A special gift announcement made on Wednesday revealed a generous $50,000 gift from London native Jenny Jones, in memory her late sister, Elizabeth Rankin. The room filled with strong emotional recollections of memories from Rankin’s family: her sister and two daughters. On behalf of Jenny Jones, some of her words were shared at the reveal:
“I heard many great things about My Sister’s Place from my own sister, and when she passed away I vowed to honor her memory with a donation in her name: Liz Rankin. She would be happy to know that this gift will bring care and comfort to many women we have never met, but who are all our sisters in spirit.”
“Everything she did was for other people”
Rankin is remembered as a selfless and caring woman who went out of her way to help not only her family but others around her as well. Rankin’s younger daughter, Andrea Vanderweide, tearfully reminisces about her mother and what she loved about her.
“I think it’s great that my mom is going to be remembered. Really. She really liked to help. Everything she did was for other people. She was very unselfish. [I] think for her, somewhere, that she’s probably really happy to know that she’s still helping” … “My mom was the kind of person who after Christmas dinner, she would take what was left to the mission. [That] was my mom, right? [She] was always trying to give. She would be pleased that some of my aunt’s money went to this,” says Vanderweide.
Continued legacy of wanting to help others
Lisa Larson is the eldest daughter of Rankin and shares why her family chose My Sister’s Place as the recipient.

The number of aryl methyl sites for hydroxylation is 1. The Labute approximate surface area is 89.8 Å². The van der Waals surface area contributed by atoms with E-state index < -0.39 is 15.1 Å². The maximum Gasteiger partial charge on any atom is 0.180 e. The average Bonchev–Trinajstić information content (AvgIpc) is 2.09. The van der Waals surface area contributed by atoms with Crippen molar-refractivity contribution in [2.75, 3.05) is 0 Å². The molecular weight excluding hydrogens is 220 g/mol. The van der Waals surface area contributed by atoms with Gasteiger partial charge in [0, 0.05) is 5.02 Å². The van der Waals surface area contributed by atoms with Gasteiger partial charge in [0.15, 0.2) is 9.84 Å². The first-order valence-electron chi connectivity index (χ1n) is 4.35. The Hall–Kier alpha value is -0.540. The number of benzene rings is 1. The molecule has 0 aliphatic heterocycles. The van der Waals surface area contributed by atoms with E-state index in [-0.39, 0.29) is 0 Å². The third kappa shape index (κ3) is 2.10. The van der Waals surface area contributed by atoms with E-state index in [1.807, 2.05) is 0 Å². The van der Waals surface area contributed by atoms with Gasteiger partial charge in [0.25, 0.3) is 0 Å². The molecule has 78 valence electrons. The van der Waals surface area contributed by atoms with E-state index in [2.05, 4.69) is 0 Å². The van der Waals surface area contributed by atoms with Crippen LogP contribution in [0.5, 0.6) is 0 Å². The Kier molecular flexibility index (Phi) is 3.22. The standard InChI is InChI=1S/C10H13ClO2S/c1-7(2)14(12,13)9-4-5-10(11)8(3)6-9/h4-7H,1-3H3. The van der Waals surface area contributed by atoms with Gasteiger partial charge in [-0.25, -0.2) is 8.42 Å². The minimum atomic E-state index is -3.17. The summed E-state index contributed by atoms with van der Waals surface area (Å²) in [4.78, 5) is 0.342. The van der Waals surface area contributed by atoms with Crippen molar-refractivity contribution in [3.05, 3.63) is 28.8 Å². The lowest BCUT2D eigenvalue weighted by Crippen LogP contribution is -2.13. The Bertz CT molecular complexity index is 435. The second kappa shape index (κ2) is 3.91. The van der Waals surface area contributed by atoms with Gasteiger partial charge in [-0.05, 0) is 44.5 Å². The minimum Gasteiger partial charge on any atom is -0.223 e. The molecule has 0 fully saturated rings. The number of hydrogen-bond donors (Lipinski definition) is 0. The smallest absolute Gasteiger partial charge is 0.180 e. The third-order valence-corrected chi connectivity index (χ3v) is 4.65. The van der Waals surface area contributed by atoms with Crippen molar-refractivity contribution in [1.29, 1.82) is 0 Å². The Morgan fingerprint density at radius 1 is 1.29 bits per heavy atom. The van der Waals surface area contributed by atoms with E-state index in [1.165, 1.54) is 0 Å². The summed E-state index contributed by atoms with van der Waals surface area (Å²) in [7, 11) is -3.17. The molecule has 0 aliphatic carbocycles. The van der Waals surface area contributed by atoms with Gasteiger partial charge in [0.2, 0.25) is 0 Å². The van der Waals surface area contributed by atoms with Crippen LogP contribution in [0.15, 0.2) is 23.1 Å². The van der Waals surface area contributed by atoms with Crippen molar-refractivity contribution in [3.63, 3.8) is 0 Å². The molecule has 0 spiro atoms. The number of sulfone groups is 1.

“Through the years, she’s gotten support from places like My Sister’s Place. When she found this place, she definitely made sure that she could help in anyway that she could to volunteer her time, because she knew what it was like to maybe not have everything and need some support along the way,” says Larson.
Funding for Women’s Empowerment Programs
The latest donation will fund annual costs for women’s empowerment programs at MSP, designed to help women build skills, gain confidence and improve their self-esteem. Programs include: self-compassion workshops, Indigenous awareness group, leadership opportunities, speakers’ bureau training, expressions group, and the micro enterprise.
“All those skills go towards a women’s overall stability in her life. So, if she does achieve stable housing, she is able to support herself and look after herself. It’s one thing to have housing, it’s another to keep housing. [A] lot of the pillars that help us to maintain our housing and our quality of life are those skills, that knowledge, that information that a lot of us take for granted, but under a lot of unfortunate circumstances, we can lose,” says Susan Macphail, Director of My Sister’s Place.
“We always want to go beyond just our basic living day-to-day survival”
Currently, the Women’s Empowerment Programs at MSP are unfunded for by the government. Macphail stresses the importance of these programs and the impact they can make. She explains why this donation is a key component.
“We have a basic needs program and that supplies women with their most basic needs, so laundry facilities, day beds, food, and showers, that kind of thing. But above and beyond that, we always want to go beyond just our basic living day-to-day survival. We really want to help women set goals and learn skills that will help them reach towards those goals.”
Macphail says that a lot of the pillars to a good quality of life is knowledge, skill, and information that these programs can provide. She shares her appreciation toward Jenny Jones and the family of Liz Rankin, and for the difference the gift will have on the lives of hundreds of women for years to come.
My Sister’s Place is a not-for-profit volunteer-based organization that provides support and services for women who suffer from trauma, mental illness, homelessness, addictions and poverty. Their goal is to provide the right supports at the right time and to empower women in realizing their full potential. Services include support for basic and emergency needs, expert counsellors for those facing trauma, and education and skills development programs.